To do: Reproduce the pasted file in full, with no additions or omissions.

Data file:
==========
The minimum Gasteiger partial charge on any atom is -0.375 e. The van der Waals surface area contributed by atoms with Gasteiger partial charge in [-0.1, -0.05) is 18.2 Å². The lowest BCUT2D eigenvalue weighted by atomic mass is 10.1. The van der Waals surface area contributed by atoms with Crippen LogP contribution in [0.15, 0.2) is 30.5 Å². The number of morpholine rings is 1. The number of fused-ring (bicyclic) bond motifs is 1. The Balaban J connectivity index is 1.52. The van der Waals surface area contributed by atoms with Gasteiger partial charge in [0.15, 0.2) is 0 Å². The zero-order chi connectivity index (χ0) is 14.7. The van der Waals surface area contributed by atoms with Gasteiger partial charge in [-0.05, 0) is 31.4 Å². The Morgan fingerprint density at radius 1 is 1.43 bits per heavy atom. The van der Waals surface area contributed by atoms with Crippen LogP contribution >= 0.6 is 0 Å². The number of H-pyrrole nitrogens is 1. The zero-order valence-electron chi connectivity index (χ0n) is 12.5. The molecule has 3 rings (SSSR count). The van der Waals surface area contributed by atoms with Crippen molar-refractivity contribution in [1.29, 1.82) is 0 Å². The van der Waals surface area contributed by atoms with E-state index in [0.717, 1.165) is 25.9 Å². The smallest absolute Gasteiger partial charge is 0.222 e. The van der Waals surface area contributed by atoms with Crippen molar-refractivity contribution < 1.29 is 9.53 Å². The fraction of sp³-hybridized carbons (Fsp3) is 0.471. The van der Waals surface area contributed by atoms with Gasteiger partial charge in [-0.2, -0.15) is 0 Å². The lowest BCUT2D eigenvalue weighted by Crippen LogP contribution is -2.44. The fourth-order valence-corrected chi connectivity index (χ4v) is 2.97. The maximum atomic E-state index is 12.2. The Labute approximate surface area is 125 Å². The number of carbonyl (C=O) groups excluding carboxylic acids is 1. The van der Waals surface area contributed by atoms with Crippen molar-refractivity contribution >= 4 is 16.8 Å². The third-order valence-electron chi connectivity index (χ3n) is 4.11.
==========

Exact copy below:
The minimum Gasteiger partial charge on any atom is -0.375 e. The van der Waals surface area contributed by atoms with Gasteiger partial charge in [-0.1, -0.05) is 18.2 Å². The lowest BCUT2D eigenvalue weighted by atomic mass is 10.1. The van der Waals surface area contributed by atoms with Crippen LogP contribution in [0.15, 0.2) is 30.5 Å². The number of morpholine rings is 1. The number of fused-ring (bicyclic) bond motifs is 1. The Balaban J connectivity index is 1.52. The van der Waals surface area contributed by atoms with Gasteiger partial charge in [0.15, 0.2) is 0 Å². The zero-order chi connectivity index (χ0) is 14.7. The van der Waals surface area contributed by atoms with Gasteiger partial charge in [-0.05, 0) is 31.4 Å². The Morgan fingerprint density at radius 1 is 1.43 bits per heavy atom. The van der Waals surface area contributed by atoms with Crippen LogP contribution >= 0.6 is 0 Å². The number of H-pyrrole nitrogens is 1. The zero-order valence-electron chi connectivity index (χ0n) is 12.5. The molecule has 3 rings (SSSR count). The van der Waals surface area contributed by atoms with Crippen molar-refractivity contribution in [1.29, 1.82) is 0 Å². The van der Waals surface area contributed by atoms with E-state index in [0.717, 1.165) is 25.9 Å². The smallest absolute Gasteiger partial charge is 0.222 e. The van der Waals surface area contributed by atoms with Crippen molar-refractivity contribution < 1.29 is 9.53 Å². The fraction of sp³-hybridized carbons (Fsp3) is 0.471. The van der Waals surface area contributed by atoms with Gasteiger partial charge in [-0.2, -0.15) is 0 Å². The lowest BCUT2D eigenvalue weighted by Crippen LogP contribution is -2.44. The fourth-order valence-corrected chi connectivity index (χ4v) is 2.97. The maximum atomic E-state index is 12.2. The Labute approximate surface area is 125 Å². The number of carbonyl (C=O) groups excluding carboxylic acids is 1. The van der Waals surface area contributed by atoms with Crippen molar-refractivity contribution >= 4 is 16.8 Å². The third-order valence-electron chi connectivity index (χ3n) is 4.11.